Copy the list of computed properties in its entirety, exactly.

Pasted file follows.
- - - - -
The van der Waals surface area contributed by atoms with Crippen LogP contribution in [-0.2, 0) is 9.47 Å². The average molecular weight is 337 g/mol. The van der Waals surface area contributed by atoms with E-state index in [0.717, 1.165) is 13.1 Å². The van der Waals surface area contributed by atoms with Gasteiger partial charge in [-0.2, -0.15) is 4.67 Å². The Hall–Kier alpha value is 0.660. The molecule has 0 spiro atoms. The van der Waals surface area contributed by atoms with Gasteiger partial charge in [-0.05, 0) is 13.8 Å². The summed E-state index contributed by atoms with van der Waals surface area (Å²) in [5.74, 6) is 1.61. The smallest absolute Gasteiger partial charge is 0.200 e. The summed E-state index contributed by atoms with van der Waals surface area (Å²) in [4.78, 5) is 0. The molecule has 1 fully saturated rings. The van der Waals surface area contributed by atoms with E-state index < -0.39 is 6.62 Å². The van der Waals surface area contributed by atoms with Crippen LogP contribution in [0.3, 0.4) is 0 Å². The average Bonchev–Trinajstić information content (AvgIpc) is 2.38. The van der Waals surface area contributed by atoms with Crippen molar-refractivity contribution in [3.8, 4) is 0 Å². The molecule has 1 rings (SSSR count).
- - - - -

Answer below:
The van der Waals surface area contributed by atoms with Crippen LogP contribution in [-0.2, 0) is 9.47 Å². The average molecular weight is 337 g/mol. The van der Waals surface area contributed by atoms with E-state index in [0.717, 1.165) is 13.1 Å². The van der Waals surface area contributed by atoms with Gasteiger partial charge in [-0.2, -0.15) is 4.67 Å². The Hall–Kier alpha value is 0.660. The molecule has 0 spiro atoms. The van der Waals surface area contributed by atoms with Gasteiger partial charge in [-0.05, 0) is 13.8 Å². The summed E-state index contributed by atoms with van der Waals surface area (Å²) in [5.74, 6) is 1.61. The smallest absolute Gasteiger partial charge is 0.200 e. The summed E-state index contributed by atoms with van der Waals surface area (Å²) in [4.78, 5) is 0. The molecule has 1 fully saturated rings. The van der Waals surface area contributed by atoms with E-state index < -0.39 is 6.62 Å². The van der Waals surface area contributed by atoms with Crippen LogP contribution in [0.3, 0.4) is 0 Å². The average Bonchev–Trinajstić information content (AvgIpc) is 2.38. The van der Waals surface area contributed by atoms with Crippen molar-refractivity contribution in [3.8, 4) is 0 Å². The molecule has 1 rings (SSSR count).